Christ the King Regional High School in Middle Village has produced some of the city’s best and brightest basketball stars.
NCAA National Champion Tina Charles, three-time Olympic gold medalist Sue Bird and current college phenom Bria Smith were all Royals in their teenage years.
Now, it’s Sierra Calhoun’s time to shine.
Calhoun, a senior at Christ the King who will be attending Duke University in the fall, was named to the McDonald’s All-American team on Jan. 29, the highest honor a high school basketball player can receive.
The All-American game will be played on April 2 in Chicago and air on ESPN.
Entering play against The Mary Louis Academy on Tuesday, Calhoun, the 10th-ranked female high school basketball player in the country by ESPN, was averaging a stellar 23 points per game, along with eight rebounds, four steals, three assists and two blocks per contest. She has led the Royals to a 14-4 record and her team is ranked second in the tri-state area by high school sports television network MSG Varsity.
The Royals are favorites to win the Catholic High School Athletic Association city championship and are contenders to capture the state title in March.
After scoring 16 points, grabbing seven rebounds and leading her team to a blowout 82-56 win on Tuesday, Calhoun, a Park Slope resident, blushed at the notion of being named a McDonald’s All-American.
“It’s something I’ve always dreamed of from the beginning,” Calhoun said in between giggles. “It’s definitely an honor.”
It’s no surprise that Calhoun is on the precipice of collegiate stardom; basketball has always been in the 17-year-old’s blood.
She still remembers the first time she touched a basketball at 6 years old and her older brother Omar, a skilled sophomore forward for the University of Connecticut, was her workout partner growing up.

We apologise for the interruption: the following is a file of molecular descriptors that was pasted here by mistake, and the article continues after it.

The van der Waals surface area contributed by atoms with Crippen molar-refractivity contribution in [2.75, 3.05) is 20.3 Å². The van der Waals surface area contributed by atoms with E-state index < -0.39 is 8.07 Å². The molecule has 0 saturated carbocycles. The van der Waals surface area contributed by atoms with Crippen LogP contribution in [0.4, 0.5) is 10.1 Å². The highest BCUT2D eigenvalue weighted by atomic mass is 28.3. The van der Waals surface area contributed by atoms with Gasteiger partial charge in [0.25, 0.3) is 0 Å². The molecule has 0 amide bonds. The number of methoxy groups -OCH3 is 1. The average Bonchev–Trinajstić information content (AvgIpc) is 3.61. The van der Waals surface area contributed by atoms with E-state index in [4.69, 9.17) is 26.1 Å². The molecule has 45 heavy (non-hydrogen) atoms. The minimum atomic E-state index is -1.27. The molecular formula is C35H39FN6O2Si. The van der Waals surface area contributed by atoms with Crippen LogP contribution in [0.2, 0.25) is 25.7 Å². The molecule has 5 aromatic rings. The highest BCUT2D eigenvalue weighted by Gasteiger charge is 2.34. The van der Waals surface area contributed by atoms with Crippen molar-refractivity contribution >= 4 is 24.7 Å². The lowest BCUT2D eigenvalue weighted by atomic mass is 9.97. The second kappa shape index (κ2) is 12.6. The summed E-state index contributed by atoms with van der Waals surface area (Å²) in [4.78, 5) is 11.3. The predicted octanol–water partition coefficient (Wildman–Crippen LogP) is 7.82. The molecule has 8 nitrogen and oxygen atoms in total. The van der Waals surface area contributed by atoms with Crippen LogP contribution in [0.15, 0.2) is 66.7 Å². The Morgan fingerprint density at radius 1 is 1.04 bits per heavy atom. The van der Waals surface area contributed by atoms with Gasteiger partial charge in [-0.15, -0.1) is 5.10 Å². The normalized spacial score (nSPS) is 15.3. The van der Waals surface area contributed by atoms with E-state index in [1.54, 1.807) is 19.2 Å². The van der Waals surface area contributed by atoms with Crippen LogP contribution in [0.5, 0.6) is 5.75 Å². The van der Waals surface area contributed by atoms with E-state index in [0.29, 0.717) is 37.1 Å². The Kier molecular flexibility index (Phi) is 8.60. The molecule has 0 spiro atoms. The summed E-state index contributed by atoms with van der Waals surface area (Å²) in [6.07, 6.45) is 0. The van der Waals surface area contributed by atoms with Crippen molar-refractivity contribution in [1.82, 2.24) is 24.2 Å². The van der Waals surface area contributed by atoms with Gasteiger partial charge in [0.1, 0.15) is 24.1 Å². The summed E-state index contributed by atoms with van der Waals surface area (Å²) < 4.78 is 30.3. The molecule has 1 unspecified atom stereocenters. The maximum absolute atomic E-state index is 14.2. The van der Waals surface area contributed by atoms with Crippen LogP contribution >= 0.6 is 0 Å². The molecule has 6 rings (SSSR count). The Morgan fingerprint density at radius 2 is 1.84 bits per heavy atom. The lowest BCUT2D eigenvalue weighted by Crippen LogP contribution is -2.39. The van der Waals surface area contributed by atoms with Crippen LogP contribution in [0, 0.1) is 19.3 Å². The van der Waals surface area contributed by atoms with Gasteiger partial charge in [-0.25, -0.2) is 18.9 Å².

When it was time to choose a college, Calhoun’s choice wasn’t easy. She was offered scholarships from UConn, Duke and Notre Dame, arguably the three best women’s college basketball programs, as well as more local options in St. John’s and Rutgers.
Instead of following in the footsteps of her brother and Christ the King alumni Bird and Charles in calling Connecticut home, she wanted to blaze her own trail.
“I really wanted to make my own path,” she said. “At Duke, I gelled with the coaching staff and it felt like home,”
Royals coach Bob Mackey doesn’t need to wait to see how Calhoun transitions to the much more difficult level of play, he already knows she’s going to shine.
“I think she’ll have a great career at Duke,” Mackey said. “You miss everybody but I’ve already told her she can stay another year if she wants.”
Even though Calhoun is entering her final few weeks as a high school basketball player, she doesn’t think it’s the right time to reflect on her illustrious career. She’ll be playing for an NCAA championship in just a few months, but there’s still a title or two to bring home to Christ the King first.
“I’m looking to go out with a bang by winning state,” she said. “We’re definitely looking to come out victorious.”